At the start of the month I returned to Sierra Leone after more than two decades away. As the country of my mother's birth, I spent a lot of time there as a child and my memories centred around the people, their energy and enthusiasm. The civil war and Ebola have undeniably taken their toll on these things in my absence, it certainly hasn't destroyed them.
Ebola no longer makes the headlines, driven out by news of Zika virus and the crisis in Syria. But the terrible legacy of Ebola persists in West Africa, for the survivors who suffer stigma and fear long-term complications, and for all of those who are vulnerable and in need of healthcare at a time when the health system has been brought to its knees.
Schengen in on life support and West African manufacturers should pay close attention. They are already convinced they won't be able to compete with the cheaper, better quality imports, which will be the inevitable result of a forthcoming EU/Africa free trade agreement. For most, exporting to Europe is a distant dream anyway. Increased border restrictions will make it even more unlikely.
The 49 households that make up Massesebe were under lockdown after a man who had travelled to the village from Freetown for the Eid celebrations, died of Ebola. This was the first Ebola case in Tonkolili District in five months. 498 people, including 101 children under five, were quarantined in the village and two people confirmed as being Ebola positive.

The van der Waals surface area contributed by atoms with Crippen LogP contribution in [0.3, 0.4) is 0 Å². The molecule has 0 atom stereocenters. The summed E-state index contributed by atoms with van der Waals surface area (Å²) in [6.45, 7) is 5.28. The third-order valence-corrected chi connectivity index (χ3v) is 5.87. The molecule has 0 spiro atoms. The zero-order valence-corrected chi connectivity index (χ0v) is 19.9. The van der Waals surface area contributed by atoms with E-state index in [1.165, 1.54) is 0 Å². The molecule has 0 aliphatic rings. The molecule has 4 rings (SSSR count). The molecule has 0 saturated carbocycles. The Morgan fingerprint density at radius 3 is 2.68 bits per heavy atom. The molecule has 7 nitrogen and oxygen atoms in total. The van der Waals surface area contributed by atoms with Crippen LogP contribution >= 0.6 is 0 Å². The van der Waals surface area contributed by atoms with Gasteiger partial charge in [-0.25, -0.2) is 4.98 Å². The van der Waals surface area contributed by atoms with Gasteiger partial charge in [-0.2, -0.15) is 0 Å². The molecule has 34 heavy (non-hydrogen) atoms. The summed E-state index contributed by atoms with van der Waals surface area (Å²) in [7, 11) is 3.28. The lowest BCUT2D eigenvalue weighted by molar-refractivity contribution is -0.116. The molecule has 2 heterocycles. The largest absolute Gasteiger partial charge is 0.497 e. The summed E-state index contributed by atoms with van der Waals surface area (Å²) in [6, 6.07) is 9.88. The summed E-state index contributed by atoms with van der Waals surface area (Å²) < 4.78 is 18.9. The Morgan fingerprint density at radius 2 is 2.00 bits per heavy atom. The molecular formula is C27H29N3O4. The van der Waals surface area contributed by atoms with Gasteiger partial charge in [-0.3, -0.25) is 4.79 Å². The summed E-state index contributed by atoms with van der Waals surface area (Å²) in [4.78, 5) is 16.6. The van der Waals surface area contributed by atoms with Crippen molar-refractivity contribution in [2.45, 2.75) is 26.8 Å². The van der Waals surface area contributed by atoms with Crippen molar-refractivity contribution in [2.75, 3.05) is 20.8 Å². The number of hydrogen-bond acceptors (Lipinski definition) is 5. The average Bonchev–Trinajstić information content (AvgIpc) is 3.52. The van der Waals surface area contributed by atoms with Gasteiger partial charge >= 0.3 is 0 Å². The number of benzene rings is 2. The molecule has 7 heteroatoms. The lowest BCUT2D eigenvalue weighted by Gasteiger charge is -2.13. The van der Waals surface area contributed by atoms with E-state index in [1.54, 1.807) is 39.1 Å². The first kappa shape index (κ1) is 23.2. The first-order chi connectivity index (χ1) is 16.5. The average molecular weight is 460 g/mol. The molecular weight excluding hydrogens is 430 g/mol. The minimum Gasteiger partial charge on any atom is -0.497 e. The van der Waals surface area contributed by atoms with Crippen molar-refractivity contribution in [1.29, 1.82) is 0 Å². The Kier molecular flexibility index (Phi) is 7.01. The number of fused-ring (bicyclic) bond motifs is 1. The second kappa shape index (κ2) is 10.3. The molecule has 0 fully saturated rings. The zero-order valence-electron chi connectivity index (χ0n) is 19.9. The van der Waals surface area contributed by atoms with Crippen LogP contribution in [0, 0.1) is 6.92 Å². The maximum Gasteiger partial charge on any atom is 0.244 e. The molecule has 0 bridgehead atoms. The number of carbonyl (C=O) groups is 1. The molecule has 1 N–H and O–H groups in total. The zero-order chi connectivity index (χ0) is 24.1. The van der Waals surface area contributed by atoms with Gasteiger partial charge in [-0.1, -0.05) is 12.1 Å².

In November, Sierra Leone was reporting 550 new cases of ebola every week. Today the number has slowed to seven new cases a week. Just a few weeks ago, the schools reopened. But there is still a long road ahead for Sierra Leone, and the brave women of West Africa who have already endured so much. I hope that next spring these tragic times will all be in the past, and Sierra Leone's future will once again look bright.
Oxfam is in Liberia and Sierra Leone for the long haul. We're continuing to work with communities to build understanding of Ebola treatment and how to stay healthy, providing financial support to help families get back on their feet, and helping them guard against infectious diseases by equipping schools and clinics with clean water and sanitation.
Following my visit, I found that the amazing resilience of the local communities, working alongside truly heroic overseas medical staff and aid workers, had left an overwhelming impression on me. It is thanks to each one of them that Ebola has not reached our shores this time around. But, if the immense poverty in countries like Sierra Leone persists then there is no saying when the next outbreak of Ebola - or something equally horrific - will occur.
Kate Gross, my friend and our founding CEO in AGI, died on Christmas day after a two year battle with cancer. Our last conversation was some weeks before, sitting in the November sun in Cambridge. She knew the chemo was coming to an end and we both knew what came next. But that wasn't what we talked about.